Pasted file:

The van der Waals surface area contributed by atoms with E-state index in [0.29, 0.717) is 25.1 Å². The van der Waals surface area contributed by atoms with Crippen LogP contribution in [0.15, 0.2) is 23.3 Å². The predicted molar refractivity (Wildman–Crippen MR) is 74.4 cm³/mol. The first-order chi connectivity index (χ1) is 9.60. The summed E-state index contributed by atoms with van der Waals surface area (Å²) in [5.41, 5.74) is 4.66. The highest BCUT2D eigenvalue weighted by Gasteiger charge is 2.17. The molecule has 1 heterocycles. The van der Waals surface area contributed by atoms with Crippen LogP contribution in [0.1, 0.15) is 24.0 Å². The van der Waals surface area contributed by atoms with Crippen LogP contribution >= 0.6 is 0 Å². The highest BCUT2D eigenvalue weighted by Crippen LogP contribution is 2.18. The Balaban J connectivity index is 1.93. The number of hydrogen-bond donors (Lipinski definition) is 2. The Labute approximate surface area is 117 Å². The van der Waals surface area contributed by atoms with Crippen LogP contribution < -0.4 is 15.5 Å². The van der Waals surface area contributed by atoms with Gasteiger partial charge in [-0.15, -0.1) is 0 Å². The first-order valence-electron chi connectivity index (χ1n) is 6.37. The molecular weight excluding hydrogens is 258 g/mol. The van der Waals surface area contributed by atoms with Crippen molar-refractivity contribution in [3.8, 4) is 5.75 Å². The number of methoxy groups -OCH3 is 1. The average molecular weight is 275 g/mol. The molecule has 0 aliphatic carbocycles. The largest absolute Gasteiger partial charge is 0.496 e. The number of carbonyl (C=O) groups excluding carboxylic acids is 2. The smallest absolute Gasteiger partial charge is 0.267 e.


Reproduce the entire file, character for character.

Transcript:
The van der Waals surface area contributed by atoms with E-state index in [0.29, 0.717) is 25.1 Å². The van der Waals surface area contributed by atoms with Crippen LogP contribution in [0.15, 0.2) is 23.3 Å². The predicted molar refractivity (Wildman–Crippen MR) is 74.4 cm³/mol. The first-order chi connectivity index (χ1) is 9.60. The summed E-state index contributed by atoms with van der Waals surface area (Å²) in [5.41, 5.74) is 4.66. The highest BCUT2D eigenvalue weighted by Gasteiger charge is 2.17. The molecule has 1 heterocycles. The van der Waals surface area contributed by atoms with Crippen LogP contribution in [0.1, 0.15) is 24.0 Å². The van der Waals surface area contributed by atoms with Crippen LogP contribution >= 0.6 is 0 Å². The highest BCUT2D eigenvalue weighted by Crippen LogP contribution is 2.18. The Balaban J connectivity index is 1.93. The number of hydrogen-bond donors (Lipinski definition) is 2. The Labute approximate surface area is 117 Å². The van der Waals surface area contributed by atoms with Crippen LogP contribution < -0.4 is 15.5 Å². The van der Waals surface area contributed by atoms with Gasteiger partial charge in [-0.15, -0.1) is 0 Å². The first-order valence-electron chi connectivity index (χ1n) is 6.37. The molecular weight excluding hydrogens is 258 g/mol. The van der Waals surface area contributed by atoms with Crippen molar-refractivity contribution in [3.8, 4) is 5.75 Å². The number of methoxy groups -OCH3 is 1. The average molecular weight is 275 g/mol. The molecule has 0 aliphatic carbocycles. The largest absolute Gasteiger partial charge is 0.496 e. The number of carbonyl (C=O) groups excluding carboxylic acids is 2. The smallest absolute Gasteiger partial charge is 0.267 e.